Thursday, May 21, 2015

Sending funds to individuals in India: reflections on life in a call centre

For the last 18 months I have been helping to support a young university student in Kolkata, India. I used World Remit, every month, to send a modest amount to the student's Indian bank account. It always worked (somewhat to my surprise) until three weeks ago. After about 10 phone calls and emails (cumulatively about half a day) World Remit eventually conceded they had indeed made an error though it is “very rare”. They promised to refund me.

In the meantime, having lost confidence in World Remit, I tried another company - called Moneygram. I bargained that I would be very unlucky to have two failures in the same month. But that is exactly what happened - though this time for another reason. Alas, the student wrote to me:

“I am really sorry I have not got the money..whole day I have been going from one money gram to another, I have been to 16 money gram but none have given me the money... All of them told me if the sender is foreigner then they will be not able to pay the money...Foreigner cannot send the money through Western union as well as money gram.. The sender should be Indian origin only then they can pay..

So, upset, I called a Moneygram representative. I imagine he was (and still is) sitting in a dismal call centre (as were and are the numerous World Remit and also Visa card people I have contacted in the last week). The representative told me that all 16 agents in Kolkata seen by the student are wrong. He suggested that I advise my intended recipient to go back to one of them and ask them to phone Moneygram. But my recipient is from an ethnic minority, she faces discrimination, she is also female and very young. I think few if any agents in Kolkata are going to go to this trouble to phone Moneygram when they “know” the answer.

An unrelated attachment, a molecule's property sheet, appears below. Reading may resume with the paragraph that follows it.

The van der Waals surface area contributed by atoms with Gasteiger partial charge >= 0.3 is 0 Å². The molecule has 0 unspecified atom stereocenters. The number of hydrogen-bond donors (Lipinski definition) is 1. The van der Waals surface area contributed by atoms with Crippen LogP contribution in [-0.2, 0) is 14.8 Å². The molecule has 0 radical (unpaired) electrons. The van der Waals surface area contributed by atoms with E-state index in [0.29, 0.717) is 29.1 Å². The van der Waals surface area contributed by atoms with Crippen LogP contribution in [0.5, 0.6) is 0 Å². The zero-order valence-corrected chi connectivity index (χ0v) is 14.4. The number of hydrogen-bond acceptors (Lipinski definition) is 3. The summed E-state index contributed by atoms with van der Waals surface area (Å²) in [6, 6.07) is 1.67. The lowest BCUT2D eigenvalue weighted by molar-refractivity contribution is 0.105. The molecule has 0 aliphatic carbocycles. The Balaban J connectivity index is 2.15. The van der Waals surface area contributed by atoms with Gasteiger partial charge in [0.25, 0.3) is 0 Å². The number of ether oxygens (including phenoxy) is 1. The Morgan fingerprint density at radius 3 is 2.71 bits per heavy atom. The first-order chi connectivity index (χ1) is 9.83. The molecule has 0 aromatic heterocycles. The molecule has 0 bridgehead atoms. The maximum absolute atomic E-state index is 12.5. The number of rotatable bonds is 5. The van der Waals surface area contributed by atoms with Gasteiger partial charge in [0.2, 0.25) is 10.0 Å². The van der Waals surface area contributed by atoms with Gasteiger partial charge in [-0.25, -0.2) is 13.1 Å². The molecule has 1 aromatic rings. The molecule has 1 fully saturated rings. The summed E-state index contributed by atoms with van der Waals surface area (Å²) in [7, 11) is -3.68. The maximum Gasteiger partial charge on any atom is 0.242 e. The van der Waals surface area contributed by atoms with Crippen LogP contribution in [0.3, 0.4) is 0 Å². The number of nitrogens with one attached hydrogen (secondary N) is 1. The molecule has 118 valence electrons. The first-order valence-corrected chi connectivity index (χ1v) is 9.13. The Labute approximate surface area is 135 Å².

I was also upset that the Moneygram person I phoned showed no empathy and did not apologise for the trouble that the student had incurred. But I am more upset with the company - don't they encourage their representatives to be sympathetic? Perhaps not. Or perhaps they do and the reality of life in call centre is scarcely bearable.

Is this the fault with Moneygram or the agents in Kolkata? It's hard to believe that all 16 could be wrong (it's upsetting too that the student tried so hard -- I put that down to youth and inexperience.)

Given the urgency for the student, and given that World Remit promised to refund me I tried them again - third time lucky I hope, with the funds going direct to her bank account. 

This worked, and I eventually recovered two refunds (minus Moneygram's charge).

The situation has improved greatly - I have much worse stories from two decades ago, including the loss of A$2000 (the Indian bank claimed to have not received it). But it is still far from ideal.